FLINT (WJRT) - (11/30/17) - The race for governor is heating up. Since announcing his bid for the Republican nomination this week, Brian Calley has been outspoken about the Flint water emergency.
He sounded off on Attorney General Bill Schuette's handling of the criminal charges in the man-made public health crisis.
"Did the attorney general get the charges right for the Flint water crisis," asked ABC12's Elisse Ramey.
"No," said the lieutenant governor. "This whole process has been politicized. The people of the city of Flint deserve better."
Calley said he is "not a lawyer" when asked what type of charges he would have levied or if he would have charged other people. He did point to what other legal minds have said about the manslaughter charges.
"I have never seen former Attorney General Frank Kelley make a statement about one of his predecessors and how they're moving forward, and yet he did," Calley said. "He broke that precedent to point out the idea of doing manslaughter charges in this case, that is not appropriate. I've never seen former [Michigan] Supreme Court Justice Maura Corrigan go forward and make comments and do an op-ed piece on something like this and yet she did."
Calley has spent time in Flint. His office used to be in the state building downtown. The time required him to file a city income tax return for 2016.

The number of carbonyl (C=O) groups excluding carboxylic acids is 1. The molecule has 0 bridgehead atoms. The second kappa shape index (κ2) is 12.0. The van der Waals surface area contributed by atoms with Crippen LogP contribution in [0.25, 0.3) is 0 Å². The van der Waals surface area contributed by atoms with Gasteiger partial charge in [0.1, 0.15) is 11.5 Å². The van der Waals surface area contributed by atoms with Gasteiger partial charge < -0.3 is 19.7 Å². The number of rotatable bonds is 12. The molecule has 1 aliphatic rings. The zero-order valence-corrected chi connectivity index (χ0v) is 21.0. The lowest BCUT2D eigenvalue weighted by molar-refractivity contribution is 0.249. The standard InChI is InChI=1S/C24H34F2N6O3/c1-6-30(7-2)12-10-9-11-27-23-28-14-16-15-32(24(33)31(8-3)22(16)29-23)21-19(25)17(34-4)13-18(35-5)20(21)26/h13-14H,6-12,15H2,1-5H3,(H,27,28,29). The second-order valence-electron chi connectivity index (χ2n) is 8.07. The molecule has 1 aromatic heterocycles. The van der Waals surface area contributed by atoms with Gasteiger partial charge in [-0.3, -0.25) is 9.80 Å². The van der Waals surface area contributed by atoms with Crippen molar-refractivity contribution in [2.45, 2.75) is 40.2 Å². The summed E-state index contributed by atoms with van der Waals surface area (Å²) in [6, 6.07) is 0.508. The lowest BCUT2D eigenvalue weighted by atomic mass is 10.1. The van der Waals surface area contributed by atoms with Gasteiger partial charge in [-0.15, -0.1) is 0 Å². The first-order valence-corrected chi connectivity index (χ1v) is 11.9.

"This is still a big part of my life and the follow through is a major priority of mine," Calley said.
Part of the follow through will include a new Pre-K-12 education plan and a goal of filling 100,000 skilled trades jobs in four years.
"In skilled trades, the problem has been particularly tough because our education system has had this pendulum shift where kids have been told for now a while that the only definition of success after high school is going to a four year college, and that's not true," Calley said.
As far as the water emergency, ABC12's Elisse Ramey also asked Calley about the current criminal proceedings. Preliminary hearings are ongoing for Michigan Department of Health and Human Services head Nick Lyon and Chief Medical Executive Eden Wells. Lyon's hearing began September 21.
Schuette said the proceedings are being dragged out because the attorney general believes it will have political benefits in 2018.
ABC12 reached out to Attorney General Bill Schuette for comment.
Spokesperson Andrea Bitely said, “Just as the victims of forgotten rape kits deserve to have their cases heard, and the victims of human trafficking deserve to be protected, those who were poisoned or even died in Flint deserve their day in court and that is why Attorney General Schuette has taken their case. This is his duty, and he won’t stand down.”
At least 91 Legionnaires' cases, including 12 deaths, were detected over a 17-month period between 2014 and 2015. An outbreak of the water-born illness came right after Flint switched water sources in April 2014.
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